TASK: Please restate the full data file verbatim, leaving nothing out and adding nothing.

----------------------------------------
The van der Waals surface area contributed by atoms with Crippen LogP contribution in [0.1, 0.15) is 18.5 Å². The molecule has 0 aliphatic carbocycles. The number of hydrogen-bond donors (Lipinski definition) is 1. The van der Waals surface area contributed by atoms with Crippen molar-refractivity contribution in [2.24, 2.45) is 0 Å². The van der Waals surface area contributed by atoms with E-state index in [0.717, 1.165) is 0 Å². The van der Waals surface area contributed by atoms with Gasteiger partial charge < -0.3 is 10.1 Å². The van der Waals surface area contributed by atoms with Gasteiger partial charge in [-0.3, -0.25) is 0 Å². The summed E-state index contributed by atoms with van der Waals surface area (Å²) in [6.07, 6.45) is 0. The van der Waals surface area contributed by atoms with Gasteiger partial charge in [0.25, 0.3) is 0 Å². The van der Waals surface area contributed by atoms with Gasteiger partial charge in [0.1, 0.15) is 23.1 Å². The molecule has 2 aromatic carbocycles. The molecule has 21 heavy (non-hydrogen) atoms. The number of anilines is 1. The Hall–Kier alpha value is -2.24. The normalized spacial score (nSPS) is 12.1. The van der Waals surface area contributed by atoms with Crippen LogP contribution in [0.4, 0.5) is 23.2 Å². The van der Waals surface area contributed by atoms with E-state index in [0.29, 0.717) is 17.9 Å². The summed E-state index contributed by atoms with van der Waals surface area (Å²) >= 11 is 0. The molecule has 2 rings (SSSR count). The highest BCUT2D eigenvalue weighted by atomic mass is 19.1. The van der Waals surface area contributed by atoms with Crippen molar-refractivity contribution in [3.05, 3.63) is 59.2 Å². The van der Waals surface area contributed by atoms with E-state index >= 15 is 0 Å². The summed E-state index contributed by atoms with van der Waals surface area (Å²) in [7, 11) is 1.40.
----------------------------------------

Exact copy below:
The van der Waals surface area contributed by atoms with Crippen LogP contribution in [0.1, 0.15) is 18.5 Å². The molecule has 0 aliphatic carbocycles. The number of hydrogen-bond donors (Lipinski definition) is 1. The van der Waals surface area contributed by atoms with Crippen molar-refractivity contribution in [2.24, 2.45) is 0 Å². The van der Waals surface area contributed by atoms with E-state index in [0.717, 1.165) is 0 Å². The van der Waals surface area contributed by atoms with Gasteiger partial charge < -0.3 is 10.1 Å². The van der Waals surface area contributed by atoms with Gasteiger partial charge in [-0.3, -0.25) is 0 Å². The summed E-state index contributed by atoms with van der Waals surface area (Å²) in [6.07, 6.45) is 0. The van der Waals surface area contributed by atoms with Gasteiger partial charge in [0.25, 0.3) is 0 Å². The van der Waals surface area contributed by atoms with Gasteiger partial charge in [0.1, 0.15) is 23.1 Å². The molecule has 2 aromatic carbocycles. The molecule has 21 heavy (non-hydrogen) atoms. The number of anilines is 1. The Hall–Kier alpha value is -2.24. The normalized spacial score (nSPS) is 12.1. The van der Waals surface area contributed by atoms with Crippen LogP contribution in [0.4, 0.5) is 23.2 Å². The van der Waals surface area contributed by atoms with E-state index in [0.29, 0.717) is 17.9 Å². The summed E-state index contributed by atoms with van der Waals surface area (Å²) >= 11 is 0. The molecule has 2 rings (SSSR count). The highest BCUT2D eigenvalue weighted by atomic mass is 19.1. The van der Waals surface area contributed by atoms with Crippen molar-refractivity contribution in [3.05, 3.63) is 59.2 Å². The van der Waals surface area contributed by atoms with E-state index >= 15 is 0 Å². The summed E-state index contributed by atoms with van der Waals surface area (Å²) in [7, 11) is 1.40.